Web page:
Saffman was survived by his wife (Ruth Arion whom he married in 1954), three children (Mark, Louise, Emma), and eight grandchildren (Timothy, Gregory, Rae, Jenny, Nadine, Aaron, Miriam, Alexandra and Andre).[2][8]

References[edit]

  1. ^ Jiménez, J.; Wray, A. A.; Saffman, P. G.; Rogallo, R. S. (2006). "The structure of intense vorticity in isotropic turbulence". Journal of Fluid Mechanics. 255: 65. Bibcode:1993JFM...255...65J. doi:10.1017/S0022112093002393. 
  2. ^ a b c d e f g h i j k l m n o Crowdy, Daniel; Tanveer, Saleh (2014). "Philip Geoffrey Saffman 19 March 1931 -- 17 August 2008". Biographical Memoirs of Fellows of the Royal Society. 60: 375. doi:10.1098/rsbm.2014.0021. 
  3. ^ a b c Philip Saffman at the Mathematics Genealogy Project
  4. ^ a b Saffman, Philip G. (1992), Vortex Dynamics, Cambridge University Press, ISBN 978-0-521-47739-0 
  5. ^ a b Vladimirov, V. A. (2006). "Vortex Dynamics. By P. G. S AFFMAN . Cambridge University Press, 1992. 311 pp. £35 or $69.95". Journal of Fluid Mechanics. 256: 720. doi:10.1017/S0022112093212939. 
  6. ^ a b "EC/1988/32: Saffman, Philip Geoffrey". London: The Royal Society. Archived from the original on 2015-03-06. 
  7. ^ a b c Johnson, John, Jr. (August 22, 2008), "Philip Geoffrey Saffman, 1931–2008", Los Angeles Times: B6, archived from the original on 2015-03-06 .
  8. ^ a b c "Obituary Philip G. Saffman 1931-2008", Engineering and Science, Caltech, LXXI (3): 44, Fall 2008 
  9. ^ Dale Pullin's lecture on life and work of Philip Saffman
  10. ^ Philip Geoffrey Saffman (1931-2008) tribute by Dale Pullin on YouTube
  11. ^ Pullin, D. I.; Meiron, D. I. (2013). "Philip G. Saffman". Annual Review of Fluid Mechanics. 45: 19. Bibcode:2013AnRFM..45...19P. doi:10.1146/annurev-fluid-011212-140655. 
  12. ^ Stone, H. A. (2000). "Philip Saffman and viscous flow theory". Journal of Fluid Mechanics. 409: 165. doi:10.1017/S0022112099007697. 
  13. ^ "Philip Geoffrey Saffman, 77". Caltech. 2008. Archived from the original on 2015-03-06. 
  14. ^ a b Philip Saffman's publications indexed by the Scopus bibliographic database, a service provided by Elsevier. (subscription required)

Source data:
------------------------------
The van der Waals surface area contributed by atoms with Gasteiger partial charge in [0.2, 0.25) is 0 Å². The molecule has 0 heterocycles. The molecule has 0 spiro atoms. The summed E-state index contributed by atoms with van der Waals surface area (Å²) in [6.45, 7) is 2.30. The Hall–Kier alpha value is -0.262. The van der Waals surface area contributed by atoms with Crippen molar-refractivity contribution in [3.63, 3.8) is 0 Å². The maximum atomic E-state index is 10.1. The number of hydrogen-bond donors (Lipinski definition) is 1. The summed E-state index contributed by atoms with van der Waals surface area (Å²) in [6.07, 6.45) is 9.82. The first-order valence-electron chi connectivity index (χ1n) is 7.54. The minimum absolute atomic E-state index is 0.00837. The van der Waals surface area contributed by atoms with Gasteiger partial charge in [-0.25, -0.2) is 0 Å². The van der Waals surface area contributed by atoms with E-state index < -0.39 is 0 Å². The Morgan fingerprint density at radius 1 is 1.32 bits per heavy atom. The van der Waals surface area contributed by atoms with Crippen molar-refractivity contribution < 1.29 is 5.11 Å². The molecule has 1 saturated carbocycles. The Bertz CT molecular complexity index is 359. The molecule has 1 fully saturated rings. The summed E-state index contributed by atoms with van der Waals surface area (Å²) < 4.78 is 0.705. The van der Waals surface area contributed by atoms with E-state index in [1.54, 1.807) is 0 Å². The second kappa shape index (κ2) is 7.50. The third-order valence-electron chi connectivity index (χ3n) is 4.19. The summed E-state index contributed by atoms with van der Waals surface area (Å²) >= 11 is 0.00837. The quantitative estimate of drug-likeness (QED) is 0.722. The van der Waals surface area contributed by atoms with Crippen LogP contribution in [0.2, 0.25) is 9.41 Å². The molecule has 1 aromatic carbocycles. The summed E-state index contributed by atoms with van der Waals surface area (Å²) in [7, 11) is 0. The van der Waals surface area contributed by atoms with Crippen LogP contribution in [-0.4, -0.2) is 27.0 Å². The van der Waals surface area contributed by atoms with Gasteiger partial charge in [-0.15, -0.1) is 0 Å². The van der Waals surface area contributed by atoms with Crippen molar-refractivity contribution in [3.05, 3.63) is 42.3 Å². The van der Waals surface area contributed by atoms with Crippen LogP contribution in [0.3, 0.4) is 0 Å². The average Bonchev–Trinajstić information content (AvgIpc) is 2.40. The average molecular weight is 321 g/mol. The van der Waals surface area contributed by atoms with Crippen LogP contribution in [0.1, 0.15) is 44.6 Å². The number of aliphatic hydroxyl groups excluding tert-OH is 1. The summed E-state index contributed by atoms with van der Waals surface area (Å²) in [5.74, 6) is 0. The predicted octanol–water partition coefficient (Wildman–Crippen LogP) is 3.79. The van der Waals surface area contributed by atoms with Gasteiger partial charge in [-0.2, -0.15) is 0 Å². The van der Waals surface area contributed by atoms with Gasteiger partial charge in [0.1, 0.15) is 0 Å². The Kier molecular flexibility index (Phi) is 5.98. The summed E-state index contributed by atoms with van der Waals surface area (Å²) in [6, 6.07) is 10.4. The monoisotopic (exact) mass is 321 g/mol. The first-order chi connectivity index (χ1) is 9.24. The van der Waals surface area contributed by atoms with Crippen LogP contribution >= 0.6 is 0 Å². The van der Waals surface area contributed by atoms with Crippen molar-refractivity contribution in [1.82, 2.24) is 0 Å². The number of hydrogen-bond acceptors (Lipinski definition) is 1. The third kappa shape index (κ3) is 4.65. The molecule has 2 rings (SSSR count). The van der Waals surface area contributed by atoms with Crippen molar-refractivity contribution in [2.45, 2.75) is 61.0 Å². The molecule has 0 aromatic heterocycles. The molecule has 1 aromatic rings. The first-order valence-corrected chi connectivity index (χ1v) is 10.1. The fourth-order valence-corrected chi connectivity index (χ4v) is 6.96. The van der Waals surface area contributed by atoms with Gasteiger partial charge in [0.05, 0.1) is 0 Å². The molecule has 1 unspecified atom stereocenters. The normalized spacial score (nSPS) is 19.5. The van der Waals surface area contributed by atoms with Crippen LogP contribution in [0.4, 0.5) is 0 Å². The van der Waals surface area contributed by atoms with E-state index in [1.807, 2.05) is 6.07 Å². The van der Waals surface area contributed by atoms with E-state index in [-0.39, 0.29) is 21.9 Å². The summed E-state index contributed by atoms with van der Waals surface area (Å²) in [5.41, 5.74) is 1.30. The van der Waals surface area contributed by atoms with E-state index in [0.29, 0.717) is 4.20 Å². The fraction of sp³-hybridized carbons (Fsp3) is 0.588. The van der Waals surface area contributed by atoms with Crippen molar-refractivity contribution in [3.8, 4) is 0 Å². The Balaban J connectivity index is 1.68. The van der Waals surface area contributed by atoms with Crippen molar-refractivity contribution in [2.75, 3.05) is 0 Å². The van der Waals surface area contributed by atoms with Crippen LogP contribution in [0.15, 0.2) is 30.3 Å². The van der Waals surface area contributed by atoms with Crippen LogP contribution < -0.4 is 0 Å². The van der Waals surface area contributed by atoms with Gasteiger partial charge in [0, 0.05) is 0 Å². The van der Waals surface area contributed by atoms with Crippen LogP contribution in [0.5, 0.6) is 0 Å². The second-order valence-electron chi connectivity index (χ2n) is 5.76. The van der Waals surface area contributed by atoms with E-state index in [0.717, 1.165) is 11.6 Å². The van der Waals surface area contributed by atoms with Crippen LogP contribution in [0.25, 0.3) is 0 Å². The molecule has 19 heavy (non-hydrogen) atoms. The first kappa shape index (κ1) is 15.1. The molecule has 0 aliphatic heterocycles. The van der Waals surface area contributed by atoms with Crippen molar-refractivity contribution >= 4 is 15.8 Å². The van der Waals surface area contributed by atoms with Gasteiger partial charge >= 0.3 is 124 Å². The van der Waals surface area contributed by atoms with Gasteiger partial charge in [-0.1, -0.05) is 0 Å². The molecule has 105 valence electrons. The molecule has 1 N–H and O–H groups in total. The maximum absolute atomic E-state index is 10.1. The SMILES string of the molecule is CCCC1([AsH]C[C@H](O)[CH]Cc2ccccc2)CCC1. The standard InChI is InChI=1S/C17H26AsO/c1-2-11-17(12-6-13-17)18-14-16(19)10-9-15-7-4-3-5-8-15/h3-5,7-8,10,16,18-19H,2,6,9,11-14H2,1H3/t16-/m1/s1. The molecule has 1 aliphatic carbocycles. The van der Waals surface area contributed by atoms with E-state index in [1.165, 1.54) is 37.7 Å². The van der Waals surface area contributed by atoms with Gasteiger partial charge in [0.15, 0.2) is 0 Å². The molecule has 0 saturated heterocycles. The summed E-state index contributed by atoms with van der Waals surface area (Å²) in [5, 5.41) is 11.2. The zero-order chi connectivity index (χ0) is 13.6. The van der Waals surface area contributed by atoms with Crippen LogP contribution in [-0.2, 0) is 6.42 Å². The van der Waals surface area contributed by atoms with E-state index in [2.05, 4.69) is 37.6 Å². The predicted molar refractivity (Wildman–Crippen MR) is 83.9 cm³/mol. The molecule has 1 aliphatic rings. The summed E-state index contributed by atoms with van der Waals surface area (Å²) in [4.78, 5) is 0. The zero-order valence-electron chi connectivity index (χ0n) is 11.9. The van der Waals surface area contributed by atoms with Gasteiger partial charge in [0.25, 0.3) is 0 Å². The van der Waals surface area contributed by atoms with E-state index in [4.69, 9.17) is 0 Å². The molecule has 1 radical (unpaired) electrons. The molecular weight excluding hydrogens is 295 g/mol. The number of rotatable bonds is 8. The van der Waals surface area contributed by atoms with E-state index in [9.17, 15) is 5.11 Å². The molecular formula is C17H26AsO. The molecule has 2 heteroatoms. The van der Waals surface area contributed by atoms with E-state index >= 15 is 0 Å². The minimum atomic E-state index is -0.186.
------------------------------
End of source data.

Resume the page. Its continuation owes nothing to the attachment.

15. ^ Saffman, P. G.; Taylor, G. (1958). "The Penetration of a Fluid into a Porous Medium or Hele-Shaw Cell Containing a More Viscous Liquid". Proceedings of the Royal Society A: Mathematical, Physical and Engineering Sciences. 245 (1242): 312. Bibcode:1958RSPSA.245..312S. doi:10.1098/rspa.1958.0085. 
  16. ^ a b Williams, Janette (August 20, 2008), "Caltech professor, mentor Saffman dies", Pasadena Star-News .
  17. ^ Perkins, Sid (June 22, 2002), Dangerous wake: Wing vortices yield a deadly secret, Science News, archived from the original (– Scholar search) on September 3, 2003 .
  18. ^ Stone, H. A. (2000). "Philip Saffman and viscous flow theory". Journal of Fluid Mechanics. 409: 165. doi:10.1017/S0022112099007697. .
  19. ^ Crawford, D. R.; Saffman, P. G.; Yuen, H. C. (1980). "Evolution of a random inhomogeneous field of nonlinear deep-water gravity waves". Wave Motion. 2: 1. doi:10.1016/0165-2125(80)90029-3. 
  20. ^ Caflisch, R. E. (1994). "Vortex Dynamics (P. G. Saffman)". SIAM Review. 36 (2): 293. doi:10.1137/1036074. 
  21. ^ Cullen, M. J. P. (1996). "Vortex dynamics. Edited by P. G. Saffman. Cambridge University Press. Pp. 31 1. Price £17.95 (paperback). ISBN 0 521 47739 5". Quarterly Journal of the Royal Meteorological Society. 122 (532): 1015. Bibcode:1996QJRMS.122.1015C. doi:10.1002/qj.49712253214. .
  22. ^ "Pasadena Royal Society Selection", Los Angeles Times, June 16, 1988 .
  23. ^ Laporte Award recipients, retrieved August 22, 2008.